The rumors of magnetic tape’s demise have been greatly exaggerated.
Tape is one of the oldest forms of storage still in use today, and the seventh generation of Linear Tape Open (LTO 7) paves the way for upcoming revisions in the technology, giving tape storage a bright future in cloud backup and data center deployments.
HP, IBM and Quantum jointly developed the LTO Ultrium format in 2000 as an open standard for magnetic tape storage. At that time, tape capacities topped out at 100 gigabytes, but LTO 7 increases the density of magnetic storage to as much as 15 terabytes per cartridge, double the size of the previous generation. In addition, large files can now reach data transfer rates of up to 750 megabytes per second (roughly 2.7TB of data per hour).
These improvements to the LTO specification are made possible by several different technological advancements, including new formulation methods for stronger magnetic properties. Doubling the read and write heads in an advanced servo format also increases track density.
“With the release of LTO generation 7, we are again changing the economics of long-term data retention and archiving,” said Chris Powers, vice president of data center development for HP Storage. “High-performance streaming and the demonstrated data integrity of LTO technology reinforces the proof point that tape remains a very attractive match for long-term storage requirements.”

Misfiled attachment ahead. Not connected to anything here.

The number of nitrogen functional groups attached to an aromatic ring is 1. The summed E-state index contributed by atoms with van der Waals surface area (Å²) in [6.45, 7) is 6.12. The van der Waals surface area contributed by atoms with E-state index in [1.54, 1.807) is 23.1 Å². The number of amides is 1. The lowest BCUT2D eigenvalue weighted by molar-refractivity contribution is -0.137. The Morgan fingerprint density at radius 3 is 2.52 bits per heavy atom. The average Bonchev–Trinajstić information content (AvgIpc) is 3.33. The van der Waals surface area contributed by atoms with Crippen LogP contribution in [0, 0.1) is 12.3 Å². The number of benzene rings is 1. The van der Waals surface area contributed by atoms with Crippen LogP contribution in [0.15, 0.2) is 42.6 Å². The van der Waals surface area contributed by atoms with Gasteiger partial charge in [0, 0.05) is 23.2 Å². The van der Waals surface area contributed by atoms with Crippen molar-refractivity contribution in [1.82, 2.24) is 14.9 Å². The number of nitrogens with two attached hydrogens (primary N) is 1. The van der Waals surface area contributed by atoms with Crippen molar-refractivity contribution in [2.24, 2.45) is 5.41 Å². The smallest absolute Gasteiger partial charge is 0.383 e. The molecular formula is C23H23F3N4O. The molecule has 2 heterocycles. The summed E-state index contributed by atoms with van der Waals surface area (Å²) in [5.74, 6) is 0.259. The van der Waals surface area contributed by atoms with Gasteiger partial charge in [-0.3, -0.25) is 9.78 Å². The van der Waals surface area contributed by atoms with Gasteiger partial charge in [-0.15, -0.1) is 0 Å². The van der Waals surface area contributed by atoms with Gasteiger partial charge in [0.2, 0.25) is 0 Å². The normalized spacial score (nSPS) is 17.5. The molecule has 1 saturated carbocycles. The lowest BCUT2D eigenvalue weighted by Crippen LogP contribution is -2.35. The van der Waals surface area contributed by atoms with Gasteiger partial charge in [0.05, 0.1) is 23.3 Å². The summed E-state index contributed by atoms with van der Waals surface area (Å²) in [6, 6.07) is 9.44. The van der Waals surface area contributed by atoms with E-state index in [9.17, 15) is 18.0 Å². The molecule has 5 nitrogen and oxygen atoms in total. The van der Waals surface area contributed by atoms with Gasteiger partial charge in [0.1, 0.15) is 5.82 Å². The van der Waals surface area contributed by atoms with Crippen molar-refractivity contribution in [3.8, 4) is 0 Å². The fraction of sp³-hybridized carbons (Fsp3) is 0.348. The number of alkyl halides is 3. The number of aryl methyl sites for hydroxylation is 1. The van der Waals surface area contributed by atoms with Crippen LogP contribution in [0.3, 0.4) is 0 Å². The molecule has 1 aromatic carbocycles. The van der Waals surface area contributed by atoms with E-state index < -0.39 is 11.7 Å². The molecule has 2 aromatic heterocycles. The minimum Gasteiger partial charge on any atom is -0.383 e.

LTO 7 maintains the same low total cost of ownership (TCO) as its predecessors, giving the magnetic tape technology renewed vitality with every generation as an affordable, large-capacity storage solution for cloud and backup data or for data centers.
“LTO 7 further solidifies the modern use case for tape in storage environments,” said Jason Buffington, senior analyst of data protection at Enterprise Strategy Group. “This new generation of tape technology will offer a high level of capacity at a low cost, and with linear tape file system capabilities, should be considered as a part of any tiered storage management plan.”
An extended roadmap from HP, IBM and Quantum shows the projected performance goals for the next three generations of LTO. Each iteration roughly doubles the capacity of the previous generation, with LTO 8 set to hit a maximum density of 32TB, LTO 9 estimated to reach 62.5TB and LTO 10 teasing a 120TB ceiling.
“LTO format tapes continue to offer the best long-term TCO for high-capacity storage applications,” says industry veteran Paul Alcorn, a tech analyst and storage expert at Tom’s IT Pro. “LTO 7 offers increased performance and density, and the extended developmental roadmaps indicate that tape will remain relevant to LTO 10 and beyond.”